University of South Florida St. Petersburg



Financial Literacy Program Teaches Students to Balance their Budget while Living on their Own

Student walking on campus

A financial literacy program is giving college students a greater grasp of money management as they learn to live on their own. Through one-on-one coaching, class presentations and group workshops, the Advising Financial Literacy Objectives and Training Program, or AFLOAT, provides USF St. Petersburg students educational guidance on everything from personal savings to debt management.

“Students today are much more money conscious because of what they have lived through,” said Bob Reddy, financial education advisor for AFLOAT. “A knowledge of financial literacy is demanded these days.”

The generation of students in college today grew up during the worst economic downturn since the Great Depression. They also witnessed the spiraling student debt crisis, which recently exceeded $1.5 trillion and counting.

Though conscious of money issues, students can still struggle with balancing budgets or changing money beliefs and behaviors. In the past, overdue bills caused some seniors to delay graduation and left other students unable to register for their next semester classes.

Recently, USFSP began offering small grants to address this issue and aid students in their continuation or completion of school. However, in doing so, the university required students to receive financial counseling.

“These grants were a short-term solution to this problem. What we really wanted was to be proactive and develop a resource so students could see how they ended up in this situation and how to prevent it from happening again,” said Erin Dunn, Campus Director of Financial Aid, Scholarships and Financial Education. “The AFLOAT program was the next step in that progression.”

AFLOAT launched a little over a year ago. It has the ambitious mission of instilling sound money management within the student body so they can achieve their financial goals during college and for a lifetime. It aims to achieve this by focusing on six key areas that college students are likely encountering:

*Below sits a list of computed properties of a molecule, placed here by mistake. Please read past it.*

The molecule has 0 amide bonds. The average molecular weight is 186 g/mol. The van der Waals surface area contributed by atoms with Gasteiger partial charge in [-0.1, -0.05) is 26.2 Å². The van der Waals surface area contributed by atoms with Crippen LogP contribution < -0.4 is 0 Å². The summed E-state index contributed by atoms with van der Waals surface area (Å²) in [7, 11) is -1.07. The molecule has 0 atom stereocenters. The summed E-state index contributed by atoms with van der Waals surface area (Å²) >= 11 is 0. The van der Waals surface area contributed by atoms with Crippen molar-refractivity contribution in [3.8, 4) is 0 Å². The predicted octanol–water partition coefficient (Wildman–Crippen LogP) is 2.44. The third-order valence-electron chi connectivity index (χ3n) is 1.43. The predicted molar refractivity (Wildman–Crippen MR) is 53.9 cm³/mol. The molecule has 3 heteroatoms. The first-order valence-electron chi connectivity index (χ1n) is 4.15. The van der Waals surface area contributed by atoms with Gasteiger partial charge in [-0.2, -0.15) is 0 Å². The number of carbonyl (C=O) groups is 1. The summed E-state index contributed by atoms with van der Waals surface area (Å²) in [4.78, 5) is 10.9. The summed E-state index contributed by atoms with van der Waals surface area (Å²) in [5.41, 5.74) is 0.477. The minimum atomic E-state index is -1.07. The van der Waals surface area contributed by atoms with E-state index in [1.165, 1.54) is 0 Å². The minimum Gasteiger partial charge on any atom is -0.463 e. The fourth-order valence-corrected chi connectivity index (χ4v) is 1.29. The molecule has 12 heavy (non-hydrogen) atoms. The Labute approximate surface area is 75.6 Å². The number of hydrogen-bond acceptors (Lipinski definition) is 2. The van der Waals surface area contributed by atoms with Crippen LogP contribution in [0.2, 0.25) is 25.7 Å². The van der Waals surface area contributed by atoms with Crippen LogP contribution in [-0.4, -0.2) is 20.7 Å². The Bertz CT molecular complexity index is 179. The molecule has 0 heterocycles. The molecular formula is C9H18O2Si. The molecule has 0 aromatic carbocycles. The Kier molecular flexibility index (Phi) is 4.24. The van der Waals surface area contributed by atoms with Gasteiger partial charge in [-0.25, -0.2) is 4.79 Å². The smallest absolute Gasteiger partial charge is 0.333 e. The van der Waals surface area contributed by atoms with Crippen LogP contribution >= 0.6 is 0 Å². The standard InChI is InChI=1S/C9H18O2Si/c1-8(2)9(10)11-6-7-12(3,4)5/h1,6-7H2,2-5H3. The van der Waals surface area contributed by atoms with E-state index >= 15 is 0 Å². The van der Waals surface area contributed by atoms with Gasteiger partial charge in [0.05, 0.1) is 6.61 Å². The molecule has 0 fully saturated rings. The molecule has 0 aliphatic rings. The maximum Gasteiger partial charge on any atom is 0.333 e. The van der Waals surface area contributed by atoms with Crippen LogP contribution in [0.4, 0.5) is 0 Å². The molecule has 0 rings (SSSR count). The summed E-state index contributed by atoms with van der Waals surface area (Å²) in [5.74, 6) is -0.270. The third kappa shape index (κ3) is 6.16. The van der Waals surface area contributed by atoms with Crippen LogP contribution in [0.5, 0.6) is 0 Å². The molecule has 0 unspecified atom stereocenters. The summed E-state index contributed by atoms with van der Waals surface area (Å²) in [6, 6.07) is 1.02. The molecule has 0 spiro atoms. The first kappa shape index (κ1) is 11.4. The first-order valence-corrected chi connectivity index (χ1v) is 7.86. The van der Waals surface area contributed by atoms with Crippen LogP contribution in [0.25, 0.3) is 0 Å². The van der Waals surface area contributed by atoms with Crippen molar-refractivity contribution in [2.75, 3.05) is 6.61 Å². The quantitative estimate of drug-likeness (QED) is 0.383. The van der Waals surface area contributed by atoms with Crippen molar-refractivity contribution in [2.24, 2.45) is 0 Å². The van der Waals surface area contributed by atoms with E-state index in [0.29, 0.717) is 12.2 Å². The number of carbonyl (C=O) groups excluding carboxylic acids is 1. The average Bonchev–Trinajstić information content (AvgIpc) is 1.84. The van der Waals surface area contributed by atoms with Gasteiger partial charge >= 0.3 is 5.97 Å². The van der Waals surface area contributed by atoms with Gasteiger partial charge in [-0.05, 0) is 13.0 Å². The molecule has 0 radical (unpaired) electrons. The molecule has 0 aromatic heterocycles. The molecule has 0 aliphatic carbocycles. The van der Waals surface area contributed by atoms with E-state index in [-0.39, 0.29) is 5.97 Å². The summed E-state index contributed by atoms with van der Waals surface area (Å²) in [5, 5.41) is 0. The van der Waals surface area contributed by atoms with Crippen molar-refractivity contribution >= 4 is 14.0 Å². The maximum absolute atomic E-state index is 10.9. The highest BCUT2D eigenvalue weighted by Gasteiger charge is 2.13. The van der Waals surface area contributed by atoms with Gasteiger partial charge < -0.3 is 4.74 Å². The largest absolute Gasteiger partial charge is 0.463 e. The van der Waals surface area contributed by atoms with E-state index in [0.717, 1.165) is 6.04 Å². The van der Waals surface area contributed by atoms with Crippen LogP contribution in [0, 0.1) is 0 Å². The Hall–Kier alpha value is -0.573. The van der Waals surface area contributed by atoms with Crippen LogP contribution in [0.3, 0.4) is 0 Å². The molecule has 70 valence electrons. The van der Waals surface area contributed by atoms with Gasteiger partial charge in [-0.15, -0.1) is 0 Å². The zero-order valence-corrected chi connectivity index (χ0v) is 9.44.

• Money management: identifying needs versus wants and maintaining a balanced budget;
  • Credit cards, credit reports and identity theft: highlighting sound financial decisions while creating strong credit;
  • Savings and investing: detailing strategies and types of investments
  • Debt management, focusing on payment obligations and what to do if falling behind;
  • Paying for college and financial aid: understanding the differences between subsidized and unsubsidized loans, grants and scholarships; and
  • Federal student loan repayment: knowing the various repayment plans to consider based upon budget.

Since coming on board, Reddy, who has worked as a financial counselor outside of the university environment for more than two decades, has spread the gospel of financial literacy around campus. Working with Lynsee Crichton, a financial aid advisor from the Office of Financial Aid, the two have collaborated across several university departments, student organizations and residence housing to conduct more than 25 workshops for around 470 students, conducted one-on-one coaching sessions with 145 students and participated in resource fairs and other student-centered events. All total, Reddy documents nearly 930 students have been impacted by the program so far.

Survey results provide glowing praise. Nearly 95 percent of students agreed or strongly agreed that the program increased their knowledge of budgeting. For 88 percent, it increased understanding on federal student loans while 96 percent felt they learned the basics of financial strategies. All told, 95 percent of students who have engaged with AFLOAT said skills they learned will be used in their everyday life moving forward.

“Going to college means I have to start thinking about saving money for my future. And to know that I have a helpful resource that is there whenever I have financial questions and can help me build a budget and stick to that budget is extremely beneficial,” according to one anonymous student who participated in an AFLOAT workshop.

“Students have been so responsive to this that even those who have graduated are returning,” said Reddy. “During one recent event, we had 11 alumni come back to talk with me about budgeting, money management and loan repayment options.

Since April is financial literacy month, the AFLOAT program is hosting two events to further education and awareness on this critical topic. On April 8, Money Monday at the University Student Center will provide information on money management, budgeting and ways to pay for college. On April 10, a Scholarship Wednesday event will supply information on applying for USFSP privately funded scholarships. Both events are held from 11 a.m. to 2 p.m.

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